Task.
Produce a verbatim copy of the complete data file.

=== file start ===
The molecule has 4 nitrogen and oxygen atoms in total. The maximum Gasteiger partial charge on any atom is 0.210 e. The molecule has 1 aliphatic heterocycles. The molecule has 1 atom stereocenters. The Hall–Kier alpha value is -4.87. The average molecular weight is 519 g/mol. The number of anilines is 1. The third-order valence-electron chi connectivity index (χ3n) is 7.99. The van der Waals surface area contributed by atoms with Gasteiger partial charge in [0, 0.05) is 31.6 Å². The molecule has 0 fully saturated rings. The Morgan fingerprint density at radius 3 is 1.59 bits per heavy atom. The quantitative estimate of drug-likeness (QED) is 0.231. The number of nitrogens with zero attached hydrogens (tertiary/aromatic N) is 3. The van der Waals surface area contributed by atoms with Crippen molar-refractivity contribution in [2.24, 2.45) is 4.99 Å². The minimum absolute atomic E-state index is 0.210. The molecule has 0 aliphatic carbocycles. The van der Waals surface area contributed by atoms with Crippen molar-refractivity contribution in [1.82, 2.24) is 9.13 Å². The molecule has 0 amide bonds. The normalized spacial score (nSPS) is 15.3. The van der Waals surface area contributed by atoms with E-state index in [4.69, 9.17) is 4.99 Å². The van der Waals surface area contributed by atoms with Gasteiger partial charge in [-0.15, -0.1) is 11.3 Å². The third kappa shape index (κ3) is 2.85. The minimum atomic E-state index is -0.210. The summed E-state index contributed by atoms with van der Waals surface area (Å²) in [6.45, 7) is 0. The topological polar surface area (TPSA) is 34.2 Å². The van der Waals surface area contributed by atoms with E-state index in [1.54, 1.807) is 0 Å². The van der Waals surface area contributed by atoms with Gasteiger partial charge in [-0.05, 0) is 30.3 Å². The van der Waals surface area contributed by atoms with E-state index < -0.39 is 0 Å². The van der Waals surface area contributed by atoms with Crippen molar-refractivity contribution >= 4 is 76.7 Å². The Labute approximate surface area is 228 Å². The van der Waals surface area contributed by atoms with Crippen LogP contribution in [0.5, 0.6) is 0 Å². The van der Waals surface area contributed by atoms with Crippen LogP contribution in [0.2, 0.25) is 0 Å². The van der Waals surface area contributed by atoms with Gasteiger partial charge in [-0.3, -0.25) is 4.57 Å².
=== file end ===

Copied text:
The molecule has 4 nitrogen and oxygen atoms in total. The maximum Gasteiger partial charge on any atom is 0.210 e. The molecule has 1 aliphatic heterocycles. The molecule has 1 atom stereocenters. The Hall–Kier alpha value is -4.87. The average molecular weight is 519 g/mol. The number of anilines is 1. The third-order valence-electron chi connectivity index (χ3n) is 7.99. The van der Waals surface area contributed by atoms with Gasteiger partial charge in [0, 0.05) is 31.6 Å². The molecule has 0 fully saturated rings. The Morgan fingerprint density at radius 3 is 1.59 bits per heavy atom. The quantitative estimate of drug-likeness (QED) is 0.231. The number of nitrogens with zero attached hydrogens (tertiary/aromatic N) is 3. The van der Waals surface area contributed by atoms with Crippen molar-refractivity contribution in [2.24, 2.45) is 4.99 Å². The minimum absolute atomic E-state index is 0.210. The molecule has 0 aliphatic carbocycles. The van der Waals surface area contributed by atoms with Crippen molar-refractivity contribution in [1.82, 2.24) is 9.13 Å². The molecule has 0 amide bonds. The normalized spacial score (nSPS) is 15.3. The van der Waals surface area contributed by atoms with E-state index in [4.69, 9.17) is 4.99 Å². The van der Waals surface area contributed by atoms with Gasteiger partial charge in [-0.15, -0.1) is 11.3 Å². The third kappa shape index (κ3) is 2.85. The minimum atomic E-state index is -0.210. The summed E-state index contributed by atoms with van der Waals surface area (Å²) in [6.45, 7) is 0. The topological polar surface area (TPSA) is 34.2 Å². The van der Waals surface area contributed by atoms with E-state index in [1.54, 1.807) is 0 Å². The van der Waals surface area contributed by atoms with Gasteiger partial charge in [-0.05, 0) is 30.3 Å². The van der Waals surface area contributed by atoms with E-state index < -0.39 is 0 Å². The van der Waals surface area contributed by atoms with Crippen molar-refractivity contribution >= 4 is 76.7 Å². The Labute approximate surface area is 228 Å². The van der Waals surface area contributed by atoms with Crippen LogP contribution in [0.5, 0.6) is 0 Å². The van der Waals surface area contributed by atoms with Crippen LogP contribution in [0.2, 0.25) is 0 Å². The van der Waals surface area contributed by atoms with Gasteiger partial charge in [-0.3, -0.25) is 4.57 Å².